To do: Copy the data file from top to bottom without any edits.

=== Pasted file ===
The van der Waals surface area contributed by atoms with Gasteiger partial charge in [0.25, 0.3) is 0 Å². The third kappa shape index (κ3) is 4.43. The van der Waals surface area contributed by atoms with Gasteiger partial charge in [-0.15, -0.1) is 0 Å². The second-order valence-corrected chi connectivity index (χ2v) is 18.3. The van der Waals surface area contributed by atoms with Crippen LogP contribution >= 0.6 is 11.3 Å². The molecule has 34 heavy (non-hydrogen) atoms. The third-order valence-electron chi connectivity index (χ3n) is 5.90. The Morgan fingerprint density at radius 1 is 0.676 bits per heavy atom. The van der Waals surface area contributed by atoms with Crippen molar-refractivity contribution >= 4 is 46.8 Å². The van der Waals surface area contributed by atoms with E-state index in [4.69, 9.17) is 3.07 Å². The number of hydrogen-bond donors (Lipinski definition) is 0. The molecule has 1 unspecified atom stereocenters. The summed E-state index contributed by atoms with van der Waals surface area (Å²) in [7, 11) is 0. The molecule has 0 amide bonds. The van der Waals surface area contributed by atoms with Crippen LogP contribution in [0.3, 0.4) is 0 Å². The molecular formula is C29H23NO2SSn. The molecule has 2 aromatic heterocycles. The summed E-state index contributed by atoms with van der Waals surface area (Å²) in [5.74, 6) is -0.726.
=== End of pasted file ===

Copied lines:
The van der Waals surface area contributed by atoms with Gasteiger partial charge in [0.25, 0.3) is 0 Å². The third kappa shape index (κ3) is 4.43. The van der Waals surface area contributed by atoms with Gasteiger partial charge in [-0.15, -0.1) is 0 Å². The second-order valence-corrected chi connectivity index (χ2v) is 18.3. The van der Waals surface area contributed by atoms with Crippen LogP contribution >= 0.6 is 11.3 Å². The molecule has 34 heavy (non-hydrogen) atoms. The third-order valence-electron chi connectivity index (χ3n) is 5.90. The Morgan fingerprint density at radius 1 is 0.676 bits per heavy atom. The van der Waals surface area contributed by atoms with Crippen molar-refractivity contribution >= 4 is 46.8 Å². The van der Waals surface area contributed by atoms with E-state index in [4.69, 9.17) is 3.07 Å². The number of hydrogen-bond donors (Lipinski definition) is 0. The molecule has 1 unspecified atom stereocenters. The summed E-state index contributed by atoms with van der Waals surface area (Å²) in [7, 11) is 0. The molecule has 0 amide bonds. The van der Waals surface area contributed by atoms with Crippen LogP contribution in [0.3, 0.4) is 0 Å². The molecular formula is C29H23NO2SSn. The molecule has 2 aromatic heterocycles. The summed E-state index contributed by atoms with van der Waals surface area (Å²) in [5.74, 6) is -0.726.